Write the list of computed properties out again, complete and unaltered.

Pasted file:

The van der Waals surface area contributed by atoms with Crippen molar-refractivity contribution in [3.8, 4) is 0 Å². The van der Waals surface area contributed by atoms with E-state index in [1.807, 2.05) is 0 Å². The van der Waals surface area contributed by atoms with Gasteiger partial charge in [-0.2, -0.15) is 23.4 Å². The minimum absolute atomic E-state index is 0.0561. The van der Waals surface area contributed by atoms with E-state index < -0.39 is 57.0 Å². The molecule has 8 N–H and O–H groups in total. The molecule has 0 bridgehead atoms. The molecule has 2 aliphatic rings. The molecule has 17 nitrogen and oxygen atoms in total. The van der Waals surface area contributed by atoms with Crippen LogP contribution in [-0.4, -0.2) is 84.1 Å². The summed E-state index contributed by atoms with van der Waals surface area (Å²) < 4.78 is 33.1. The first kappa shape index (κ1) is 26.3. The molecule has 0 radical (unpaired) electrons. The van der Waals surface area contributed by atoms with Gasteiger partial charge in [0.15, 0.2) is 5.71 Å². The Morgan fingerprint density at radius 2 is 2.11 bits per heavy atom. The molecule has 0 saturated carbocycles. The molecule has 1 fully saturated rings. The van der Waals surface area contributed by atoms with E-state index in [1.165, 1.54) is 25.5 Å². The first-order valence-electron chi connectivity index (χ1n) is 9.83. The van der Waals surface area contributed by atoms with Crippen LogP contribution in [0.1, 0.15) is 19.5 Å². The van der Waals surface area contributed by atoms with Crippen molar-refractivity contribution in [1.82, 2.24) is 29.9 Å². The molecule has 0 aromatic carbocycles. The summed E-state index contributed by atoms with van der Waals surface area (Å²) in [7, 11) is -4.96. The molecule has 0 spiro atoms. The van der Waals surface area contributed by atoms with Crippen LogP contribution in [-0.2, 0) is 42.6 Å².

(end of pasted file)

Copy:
The van der Waals surface area contributed by atoms with Crippen molar-refractivity contribution in [3.8, 4) is 0 Å². The van der Waals surface area contributed by atoms with E-state index in [1.807, 2.05) is 0 Å². The van der Waals surface area contributed by atoms with Gasteiger partial charge in [-0.2, -0.15) is 23.4 Å². The minimum absolute atomic E-state index is 0.0561. The van der Waals surface area contributed by atoms with E-state index < -0.39 is 57.0 Å². The molecule has 8 N–H and O–H groups in total. The molecule has 0 bridgehead atoms. The molecule has 2 aliphatic rings. The molecule has 17 nitrogen and oxygen atoms in total. The van der Waals surface area contributed by atoms with Crippen LogP contribution in [-0.4, -0.2) is 84.1 Å². The summed E-state index contributed by atoms with van der Waals surface area (Å²) < 4.78 is 33.1. The first kappa shape index (κ1) is 26.3. The molecule has 0 radical (unpaired) electrons. The van der Waals surface area contributed by atoms with Gasteiger partial charge in [0.15, 0.2) is 5.71 Å². The Morgan fingerprint density at radius 2 is 2.11 bits per heavy atom. The molecule has 0 saturated carbocycles. The molecule has 1 fully saturated rings. The van der Waals surface area contributed by atoms with E-state index in [1.165, 1.54) is 25.5 Å². The first-order valence-electron chi connectivity index (χ1n) is 9.83. The van der Waals surface area contributed by atoms with Crippen LogP contribution in [0.1, 0.15) is 19.5 Å². The van der Waals surface area contributed by atoms with Crippen molar-refractivity contribution in [1.82, 2.24) is 29.9 Å². The molecule has 0 aromatic carbocycles. The summed E-state index contributed by atoms with van der Waals surface area (Å²) in [7, 11) is -4.96. The molecule has 0 spiro atoms. The van der Waals surface area contributed by atoms with Crippen LogP contribution in [-0.2, 0) is 42.6 Å².